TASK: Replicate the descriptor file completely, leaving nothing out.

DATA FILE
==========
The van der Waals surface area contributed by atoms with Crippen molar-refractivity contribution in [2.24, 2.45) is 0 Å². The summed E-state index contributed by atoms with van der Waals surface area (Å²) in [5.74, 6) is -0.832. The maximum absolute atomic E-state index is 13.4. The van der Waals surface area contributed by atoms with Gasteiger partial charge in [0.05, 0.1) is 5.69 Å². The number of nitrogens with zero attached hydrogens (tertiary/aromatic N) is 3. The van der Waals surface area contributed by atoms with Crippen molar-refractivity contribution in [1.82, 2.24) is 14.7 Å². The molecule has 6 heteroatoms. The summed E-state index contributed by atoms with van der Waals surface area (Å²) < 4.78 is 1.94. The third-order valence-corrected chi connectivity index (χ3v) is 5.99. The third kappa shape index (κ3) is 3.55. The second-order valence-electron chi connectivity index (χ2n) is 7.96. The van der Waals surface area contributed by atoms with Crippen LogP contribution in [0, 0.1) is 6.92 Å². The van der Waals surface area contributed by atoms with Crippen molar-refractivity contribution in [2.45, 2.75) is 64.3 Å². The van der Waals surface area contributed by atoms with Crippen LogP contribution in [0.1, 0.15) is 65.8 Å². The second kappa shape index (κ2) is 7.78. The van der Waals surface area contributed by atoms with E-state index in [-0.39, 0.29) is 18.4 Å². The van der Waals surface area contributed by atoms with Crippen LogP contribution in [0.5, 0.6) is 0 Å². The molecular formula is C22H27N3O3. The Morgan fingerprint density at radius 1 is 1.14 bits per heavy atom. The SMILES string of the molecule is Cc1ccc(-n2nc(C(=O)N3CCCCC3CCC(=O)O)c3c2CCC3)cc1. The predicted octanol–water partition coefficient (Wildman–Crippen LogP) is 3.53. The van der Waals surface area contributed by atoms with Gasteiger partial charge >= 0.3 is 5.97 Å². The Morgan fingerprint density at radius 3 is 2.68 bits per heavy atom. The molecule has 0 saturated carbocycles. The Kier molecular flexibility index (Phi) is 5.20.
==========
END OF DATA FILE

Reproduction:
The van der Waals surface area contributed by atoms with Crippen molar-refractivity contribution in [2.24, 2.45) is 0 Å². The summed E-state index contributed by atoms with van der Waals surface area (Å²) in [5.74, 6) is -0.832. The maximum absolute atomic E-state index is 13.4. The van der Waals surface area contributed by atoms with Gasteiger partial charge in [0.05, 0.1) is 5.69 Å². The number of nitrogens with zero attached hydrogens (tertiary/aromatic N) is 3. The van der Waals surface area contributed by atoms with Crippen molar-refractivity contribution in [1.82, 2.24) is 14.7 Å². The molecule has 6 heteroatoms. The summed E-state index contributed by atoms with van der Waals surface area (Å²) < 4.78 is 1.94. The third-order valence-corrected chi connectivity index (χ3v) is 5.99. The third kappa shape index (κ3) is 3.55. The second-order valence-electron chi connectivity index (χ2n) is 7.96. The van der Waals surface area contributed by atoms with Crippen LogP contribution in [0, 0.1) is 6.92 Å². The van der Waals surface area contributed by atoms with Crippen molar-refractivity contribution in [2.45, 2.75) is 64.3 Å². The van der Waals surface area contributed by atoms with Crippen LogP contribution in [0.1, 0.15) is 65.8 Å². The second kappa shape index (κ2) is 7.78. The van der Waals surface area contributed by atoms with E-state index in [-0.39, 0.29) is 18.4 Å². The van der Waals surface area contributed by atoms with Crippen LogP contribution in [0.5, 0.6) is 0 Å². The molecular formula is C22H27N3O3. The Morgan fingerprint density at radius 1 is 1.14 bits per heavy atom. The SMILES string of the molecule is Cc1ccc(-n2nc(C(=O)N3CCCCC3CCC(=O)O)c3c2CCC3)cc1. The predicted octanol–water partition coefficient (Wildman–Crippen LogP) is 3.53. The van der Waals surface area contributed by atoms with Gasteiger partial charge >= 0.3 is 5.97 Å². The Morgan fingerprint density at radius 3 is 2.68 bits per heavy atom. The molecule has 0 saturated carbocycles. The Kier molecular flexibility index (Phi) is 5.20.